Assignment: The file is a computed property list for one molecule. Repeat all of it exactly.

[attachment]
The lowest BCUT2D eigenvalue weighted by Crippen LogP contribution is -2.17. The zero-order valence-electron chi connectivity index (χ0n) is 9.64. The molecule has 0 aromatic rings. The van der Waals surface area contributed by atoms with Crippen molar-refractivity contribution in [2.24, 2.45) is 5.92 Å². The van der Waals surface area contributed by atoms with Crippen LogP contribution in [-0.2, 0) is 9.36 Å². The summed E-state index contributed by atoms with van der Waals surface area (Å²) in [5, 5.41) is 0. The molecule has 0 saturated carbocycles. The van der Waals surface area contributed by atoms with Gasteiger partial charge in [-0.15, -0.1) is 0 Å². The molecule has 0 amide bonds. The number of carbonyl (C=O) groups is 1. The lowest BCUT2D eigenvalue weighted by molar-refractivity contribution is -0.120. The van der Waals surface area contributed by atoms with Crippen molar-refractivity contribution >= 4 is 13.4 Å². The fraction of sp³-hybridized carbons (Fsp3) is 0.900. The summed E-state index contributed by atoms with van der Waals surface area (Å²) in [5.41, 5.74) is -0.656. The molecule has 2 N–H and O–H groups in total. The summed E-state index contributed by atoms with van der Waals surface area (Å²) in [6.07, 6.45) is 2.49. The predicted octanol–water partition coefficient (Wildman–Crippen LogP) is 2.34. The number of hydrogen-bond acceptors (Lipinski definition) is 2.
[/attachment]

The lowest BCUT2D eigenvalue weighted by Crippen LogP contribution is -2.17. The zero-order valence-electron chi connectivity index (χ0n) is 9.64. The molecule has 0 aromatic rings. The van der Waals surface area contributed by atoms with Crippen molar-refractivity contribution in [2.24, 2.45) is 5.92 Å². The van der Waals surface area contributed by atoms with Crippen LogP contribution in [-0.2, 0) is 9.36 Å². The summed E-state index contributed by atoms with van der Waals surface area (Å²) in [5, 5.41) is 0. The molecule has 0 saturated carbocycles. The van der Waals surface area contributed by atoms with Gasteiger partial charge in [-0.15, -0.1) is 0 Å². The molecule has 0 amide bonds. The number of carbonyl (C=O) groups is 1. The lowest BCUT2D eigenvalue weighted by molar-refractivity contribution is -0.120. The van der Waals surface area contributed by atoms with Crippen molar-refractivity contribution >= 4 is 13.4 Å². The fraction of sp³-hybridized carbons (Fsp3) is 0.900. The summed E-state index contributed by atoms with van der Waals surface area (Å²) in [5.41, 5.74) is -0.656. The molecule has 2 N–H and O–H groups in total. The summed E-state index contributed by atoms with van der Waals surface area (Å²) in [6.07, 6.45) is 2.49. The predicted octanol–water partition coefficient (Wildman–Crippen LogP) is 2.34. The number of hydrogen-bond acceptors (Lipinski definition) is 2.